I would like to use OCR to extract line items from an order that are currently entered manually. My app is set up so the order is created as a single row with information like Customer, Due Date, jpeg of order etc… but then a separate table that references the order number (key) includes the multiple items on the order. Is it only possible for OCR to populate the columns of one row, or could I have it reach into a referencing table and add rows as the model requires?
@Tom_D_Auria Right now OCR models can only extract a single row at a time. So for example:
- Supported: Extract the customer name and order date from an invoice
- Not supported: Extract a collection of line items from an invoice, with each line item as a related row
It’s a compelling use case though, and something that we’re considering.
how many maximum rows should you add in the peido detail table? …
I did something similar
Probably a max of 10 items.
You can prepare an OCR system that extracts data from your invoice items and saved them in a row as the example.
You must also create a table that contains the details of the invoice:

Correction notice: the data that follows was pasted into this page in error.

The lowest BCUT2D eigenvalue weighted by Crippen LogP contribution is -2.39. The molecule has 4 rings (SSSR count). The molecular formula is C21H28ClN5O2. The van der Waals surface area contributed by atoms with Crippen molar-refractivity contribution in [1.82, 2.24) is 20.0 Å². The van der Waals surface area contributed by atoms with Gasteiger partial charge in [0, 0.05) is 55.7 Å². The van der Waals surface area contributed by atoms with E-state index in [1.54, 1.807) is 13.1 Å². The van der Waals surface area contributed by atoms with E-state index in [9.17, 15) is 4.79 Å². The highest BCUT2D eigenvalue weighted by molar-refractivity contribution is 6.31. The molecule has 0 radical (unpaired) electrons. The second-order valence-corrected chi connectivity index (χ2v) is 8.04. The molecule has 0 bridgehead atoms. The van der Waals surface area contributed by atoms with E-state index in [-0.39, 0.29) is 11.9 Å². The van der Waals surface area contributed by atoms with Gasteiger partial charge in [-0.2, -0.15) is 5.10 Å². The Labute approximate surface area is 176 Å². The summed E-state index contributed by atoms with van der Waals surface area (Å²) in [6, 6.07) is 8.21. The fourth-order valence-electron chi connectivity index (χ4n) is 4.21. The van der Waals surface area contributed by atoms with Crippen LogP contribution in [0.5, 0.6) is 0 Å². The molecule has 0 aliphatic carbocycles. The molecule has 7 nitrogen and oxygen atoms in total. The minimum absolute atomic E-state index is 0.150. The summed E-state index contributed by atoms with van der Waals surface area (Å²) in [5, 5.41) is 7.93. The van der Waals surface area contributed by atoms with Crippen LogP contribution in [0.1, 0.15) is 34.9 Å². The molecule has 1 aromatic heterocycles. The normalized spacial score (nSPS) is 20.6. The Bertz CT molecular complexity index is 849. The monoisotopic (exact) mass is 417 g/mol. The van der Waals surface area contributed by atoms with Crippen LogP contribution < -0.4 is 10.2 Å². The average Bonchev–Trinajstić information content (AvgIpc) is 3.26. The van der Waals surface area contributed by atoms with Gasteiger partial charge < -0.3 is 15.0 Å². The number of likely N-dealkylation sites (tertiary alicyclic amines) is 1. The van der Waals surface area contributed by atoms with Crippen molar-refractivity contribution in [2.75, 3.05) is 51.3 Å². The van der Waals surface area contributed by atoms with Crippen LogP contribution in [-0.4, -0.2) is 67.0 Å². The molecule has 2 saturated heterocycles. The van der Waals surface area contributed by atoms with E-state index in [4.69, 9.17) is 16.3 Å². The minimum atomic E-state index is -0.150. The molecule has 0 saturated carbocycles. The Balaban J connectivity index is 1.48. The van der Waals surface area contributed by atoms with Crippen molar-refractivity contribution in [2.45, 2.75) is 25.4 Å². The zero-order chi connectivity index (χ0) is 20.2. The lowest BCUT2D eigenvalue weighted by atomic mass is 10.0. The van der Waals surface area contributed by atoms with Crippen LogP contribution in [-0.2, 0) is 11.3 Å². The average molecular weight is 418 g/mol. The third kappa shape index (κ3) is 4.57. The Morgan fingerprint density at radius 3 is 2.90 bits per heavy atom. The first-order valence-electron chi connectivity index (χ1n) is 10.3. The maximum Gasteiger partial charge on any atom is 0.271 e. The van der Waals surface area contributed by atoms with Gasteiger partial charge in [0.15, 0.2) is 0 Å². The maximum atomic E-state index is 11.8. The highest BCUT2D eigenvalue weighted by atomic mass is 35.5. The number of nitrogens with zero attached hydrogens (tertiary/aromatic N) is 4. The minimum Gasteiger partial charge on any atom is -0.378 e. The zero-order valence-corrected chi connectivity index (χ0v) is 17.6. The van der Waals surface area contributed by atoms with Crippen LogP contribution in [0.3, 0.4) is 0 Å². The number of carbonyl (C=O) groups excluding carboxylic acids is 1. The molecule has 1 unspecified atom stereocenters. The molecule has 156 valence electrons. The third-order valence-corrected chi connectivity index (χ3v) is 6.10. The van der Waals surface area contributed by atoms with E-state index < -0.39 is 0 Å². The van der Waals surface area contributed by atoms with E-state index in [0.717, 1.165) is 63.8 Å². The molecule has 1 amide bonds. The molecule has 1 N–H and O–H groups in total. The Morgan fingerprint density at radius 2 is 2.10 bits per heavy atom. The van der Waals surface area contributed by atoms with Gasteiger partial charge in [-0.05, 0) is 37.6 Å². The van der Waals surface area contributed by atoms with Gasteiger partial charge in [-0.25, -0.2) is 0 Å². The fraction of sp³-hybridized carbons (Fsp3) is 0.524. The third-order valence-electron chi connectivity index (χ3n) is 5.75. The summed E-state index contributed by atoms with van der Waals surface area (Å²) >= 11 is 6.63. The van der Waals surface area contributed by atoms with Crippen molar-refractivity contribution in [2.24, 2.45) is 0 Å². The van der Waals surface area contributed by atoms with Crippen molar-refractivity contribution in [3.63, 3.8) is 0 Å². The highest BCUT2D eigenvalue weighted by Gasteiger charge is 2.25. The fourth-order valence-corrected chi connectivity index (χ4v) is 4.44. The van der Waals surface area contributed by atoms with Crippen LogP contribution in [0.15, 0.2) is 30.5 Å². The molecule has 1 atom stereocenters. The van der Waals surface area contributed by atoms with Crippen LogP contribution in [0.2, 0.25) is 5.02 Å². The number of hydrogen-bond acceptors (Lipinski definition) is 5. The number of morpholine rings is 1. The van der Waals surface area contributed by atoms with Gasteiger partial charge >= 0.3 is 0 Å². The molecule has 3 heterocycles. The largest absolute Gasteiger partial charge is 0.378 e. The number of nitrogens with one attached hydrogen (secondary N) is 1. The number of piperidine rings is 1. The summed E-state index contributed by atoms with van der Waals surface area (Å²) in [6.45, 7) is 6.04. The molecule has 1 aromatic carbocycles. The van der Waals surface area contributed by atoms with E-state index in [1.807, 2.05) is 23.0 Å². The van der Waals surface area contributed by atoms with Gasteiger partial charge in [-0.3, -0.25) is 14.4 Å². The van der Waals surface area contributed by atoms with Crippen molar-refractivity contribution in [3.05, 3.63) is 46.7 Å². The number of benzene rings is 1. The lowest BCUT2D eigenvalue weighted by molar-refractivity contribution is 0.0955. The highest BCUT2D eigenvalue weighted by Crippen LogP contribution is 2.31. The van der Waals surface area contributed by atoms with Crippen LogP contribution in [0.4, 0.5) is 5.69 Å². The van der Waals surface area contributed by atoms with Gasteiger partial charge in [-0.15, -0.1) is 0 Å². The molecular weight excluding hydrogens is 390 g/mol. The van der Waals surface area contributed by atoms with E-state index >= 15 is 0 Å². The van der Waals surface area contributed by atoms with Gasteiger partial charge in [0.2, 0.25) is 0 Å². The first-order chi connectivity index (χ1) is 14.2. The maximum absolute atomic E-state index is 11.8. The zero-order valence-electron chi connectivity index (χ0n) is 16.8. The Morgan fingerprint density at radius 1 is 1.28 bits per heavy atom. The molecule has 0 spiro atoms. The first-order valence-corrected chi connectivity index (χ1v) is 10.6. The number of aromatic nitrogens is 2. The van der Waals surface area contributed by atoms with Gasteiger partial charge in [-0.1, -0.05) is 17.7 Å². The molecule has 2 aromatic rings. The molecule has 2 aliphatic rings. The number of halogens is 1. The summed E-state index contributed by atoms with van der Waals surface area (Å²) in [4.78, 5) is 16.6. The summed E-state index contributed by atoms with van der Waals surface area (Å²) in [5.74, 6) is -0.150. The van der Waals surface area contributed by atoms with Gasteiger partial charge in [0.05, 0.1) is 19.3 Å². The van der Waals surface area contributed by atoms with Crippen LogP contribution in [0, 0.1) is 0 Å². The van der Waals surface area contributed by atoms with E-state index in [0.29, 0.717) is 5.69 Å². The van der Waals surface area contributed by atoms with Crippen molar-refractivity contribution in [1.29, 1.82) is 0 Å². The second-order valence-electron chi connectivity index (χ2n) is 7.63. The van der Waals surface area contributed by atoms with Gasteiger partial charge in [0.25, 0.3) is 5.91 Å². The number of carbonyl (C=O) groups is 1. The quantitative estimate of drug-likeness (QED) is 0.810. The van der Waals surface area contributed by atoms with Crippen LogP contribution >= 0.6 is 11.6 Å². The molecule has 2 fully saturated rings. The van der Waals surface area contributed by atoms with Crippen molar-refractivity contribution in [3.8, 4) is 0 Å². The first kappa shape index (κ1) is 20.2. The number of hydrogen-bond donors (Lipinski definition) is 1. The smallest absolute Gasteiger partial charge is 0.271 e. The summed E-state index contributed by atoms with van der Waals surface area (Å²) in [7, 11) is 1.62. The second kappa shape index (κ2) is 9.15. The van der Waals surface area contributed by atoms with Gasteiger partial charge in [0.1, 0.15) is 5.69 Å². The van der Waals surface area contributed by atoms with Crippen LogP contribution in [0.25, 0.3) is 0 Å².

Next, you must create 10 actions. (where each action will copy the data of each item with the type of action - “Data: add a new row to another table using values from this row”) for example:
“AtionItem1” this action will copy the item 1 data in the detail table. Then “AtionItem2” this action will copy the data into the new table of item 2 and so on.
Then, create an action that executes these 10 actions.
Try this to see if it works, the challenge is to be able to separate the items from your invoice with the OCR.
I hope I can help
@tony it is possible?
@FREDY_ORTEGON Excelent! I’m pretty sure that this would work. This would be like digitize a document
But as you said: Every invoice must look the same so that OCR can recognize it.
Thank you very much for sharing this idea.
Was there any further advancement on OCR in relation to extracting into multiple rows? We have a use-case in the telecommunications space that would be a huge help. We have drawings that have a number of codes on them, every single time in a red square box. (Very consistent optics).
It would be amazing to screen shot a drawing and have the OCR model pull all the codes off the drawing into a separate row each. I’ve attached a screen shot of a drawing and circled the red boxes in blue - as example. Each box has a code in it on the top line (like “SD-02-03-04”) and a quantity on the bottom line (like “1”).
Is it too complex?
I can see @FREDY_ORTEGON 's suggestion might possibly work, but we cannot use it as we don’t know the maximum number of codes we might get on a drawing. (So can’t fix the number of table columns, as per his single row approach).
Hi Tony, thanks. @Arthur_Rallu Hi - what do you think of the telco use-case above? Possible? Too complex? Cheers!
For our current capabilities, it’s probably too complex. Right now our OCR functionality is limited to fixed-format documents (e.g. a form where all of the fields are at a fixed position).